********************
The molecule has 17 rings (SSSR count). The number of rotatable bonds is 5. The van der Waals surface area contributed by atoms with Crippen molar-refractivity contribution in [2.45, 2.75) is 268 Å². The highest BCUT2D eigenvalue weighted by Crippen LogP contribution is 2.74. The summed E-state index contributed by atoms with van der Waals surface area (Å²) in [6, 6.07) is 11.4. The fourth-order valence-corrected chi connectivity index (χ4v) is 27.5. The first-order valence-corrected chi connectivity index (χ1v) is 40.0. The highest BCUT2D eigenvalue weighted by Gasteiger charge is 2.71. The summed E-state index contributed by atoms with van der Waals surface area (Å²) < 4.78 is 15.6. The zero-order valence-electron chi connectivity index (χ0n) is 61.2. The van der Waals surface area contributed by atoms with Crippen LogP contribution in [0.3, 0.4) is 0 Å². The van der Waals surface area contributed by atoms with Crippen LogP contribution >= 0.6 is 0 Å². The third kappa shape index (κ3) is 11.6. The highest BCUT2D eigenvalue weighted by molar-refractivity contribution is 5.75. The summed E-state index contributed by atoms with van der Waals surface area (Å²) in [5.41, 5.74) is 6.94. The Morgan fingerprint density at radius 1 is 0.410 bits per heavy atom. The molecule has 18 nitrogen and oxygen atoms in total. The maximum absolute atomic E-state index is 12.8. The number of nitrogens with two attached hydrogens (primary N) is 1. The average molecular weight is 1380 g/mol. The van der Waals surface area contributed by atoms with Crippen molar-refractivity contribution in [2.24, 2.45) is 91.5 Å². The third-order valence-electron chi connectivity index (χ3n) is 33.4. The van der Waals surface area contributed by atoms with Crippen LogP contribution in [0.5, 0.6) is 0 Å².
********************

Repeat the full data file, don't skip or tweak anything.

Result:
The molecule has 17 rings (SSSR count). The number of rotatable bonds is 5. The van der Waals surface area contributed by atoms with Crippen molar-refractivity contribution in [2.45, 2.75) is 268 Å². The highest BCUT2D eigenvalue weighted by Crippen LogP contribution is 2.74. The summed E-state index contributed by atoms with van der Waals surface area (Å²) in [6, 6.07) is 11.4. The fourth-order valence-corrected chi connectivity index (χ4v) is 27.5. The first-order valence-corrected chi connectivity index (χ1v) is 40.0. The highest BCUT2D eigenvalue weighted by Gasteiger charge is 2.71. The summed E-state index contributed by atoms with van der Waals surface area (Å²) < 4.78 is 15.6. The zero-order valence-electron chi connectivity index (χ0n) is 61.2. The van der Waals surface area contributed by atoms with Crippen LogP contribution in [0.3, 0.4) is 0 Å². The van der Waals surface area contributed by atoms with Crippen LogP contribution >= 0.6 is 0 Å². The third kappa shape index (κ3) is 11.6. The highest BCUT2D eigenvalue weighted by molar-refractivity contribution is 5.75. The summed E-state index contributed by atoms with van der Waals surface area (Å²) in [5.41, 5.74) is 6.94. The Morgan fingerprint density at radius 1 is 0.410 bits per heavy atom. The molecule has 18 nitrogen and oxygen atoms in total. The maximum absolute atomic E-state index is 12.8. The number of nitrogens with two attached hydrogens (primary N) is 1. The average molecular weight is 1380 g/mol. The van der Waals surface area contributed by atoms with Crippen molar-refractivity contribution in [2.24, 2.45) is 91.5 Å². The third-order valence-electron chi connectivity index (χ3n) is 33.4. The van der Waals surface area contributed by atoms with Crippen LogP contribution in [0.5, 0.6) is 0 Å².